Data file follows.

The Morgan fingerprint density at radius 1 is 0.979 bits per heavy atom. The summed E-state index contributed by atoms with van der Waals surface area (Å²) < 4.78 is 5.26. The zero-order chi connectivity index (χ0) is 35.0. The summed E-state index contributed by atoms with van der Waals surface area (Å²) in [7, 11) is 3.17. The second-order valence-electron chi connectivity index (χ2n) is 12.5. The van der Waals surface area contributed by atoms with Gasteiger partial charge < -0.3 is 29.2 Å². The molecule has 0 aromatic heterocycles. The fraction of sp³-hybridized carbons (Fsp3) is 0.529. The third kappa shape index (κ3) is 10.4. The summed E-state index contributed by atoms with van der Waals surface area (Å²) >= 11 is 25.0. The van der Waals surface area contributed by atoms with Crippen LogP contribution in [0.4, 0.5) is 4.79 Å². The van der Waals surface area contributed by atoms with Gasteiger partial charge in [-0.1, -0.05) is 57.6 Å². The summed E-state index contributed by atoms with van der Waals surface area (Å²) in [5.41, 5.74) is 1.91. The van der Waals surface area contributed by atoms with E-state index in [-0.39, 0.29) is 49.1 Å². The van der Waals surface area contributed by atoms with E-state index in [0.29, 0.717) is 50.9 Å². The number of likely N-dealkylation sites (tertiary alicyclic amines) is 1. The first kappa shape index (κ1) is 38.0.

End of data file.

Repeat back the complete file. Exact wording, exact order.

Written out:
The Morgan fingerprint density at radius 1 is 0.979 bits per heavy atom. The summed E-state index contributed by atoms with van der Waals surface area (Å²) < 4.78 is 5.26. The zero-order chi connectivity index (χ0) is 35.0. The summed E-state index contributed by atoms with van der Waals surface area (Å²) in [7, 11) is 3.17. The second-order valence-electron chi connectivity index (χ2n) is 12.5. The van der Waals surface area contributed by atoms with Gasteiger partial charge < -0.3 is 29.2 Å². The molecule has 0 aromatic heterocycles. The fraction of sp³-hybridized carbons (Fsp3) is 0.529. The third kappa shape index (κ3) is 10.4. The summed E-state index contributed by atoms with van der Waals surface area (Å²) >= 11 is 25.0. The van der Waals surface area contributed by atoms with Crippen LogP contribution in [0.4, 0.5) is 4.79 Å². The van der Waals surface area contributed by atoms with Gasteiger partial charge in [-0.1, -0.05) is 57.6 Å². The summed E-state index contributed by atoms with van der Waals surface area (Å²) in [5.41, 5.74) is 1.91. The van der Waals surface area contributed by atoms with E-state index in [-0.39, 0.29) is 49.1 Å². The van der Waals surface area contributed by atoms with E-state index in [0.29, 0.717) is 50.9 Å². The number of likely N-dealkylation sites (tertiary alicyclic amines) is 1. The first kappa shape index (κ1) is 38.0.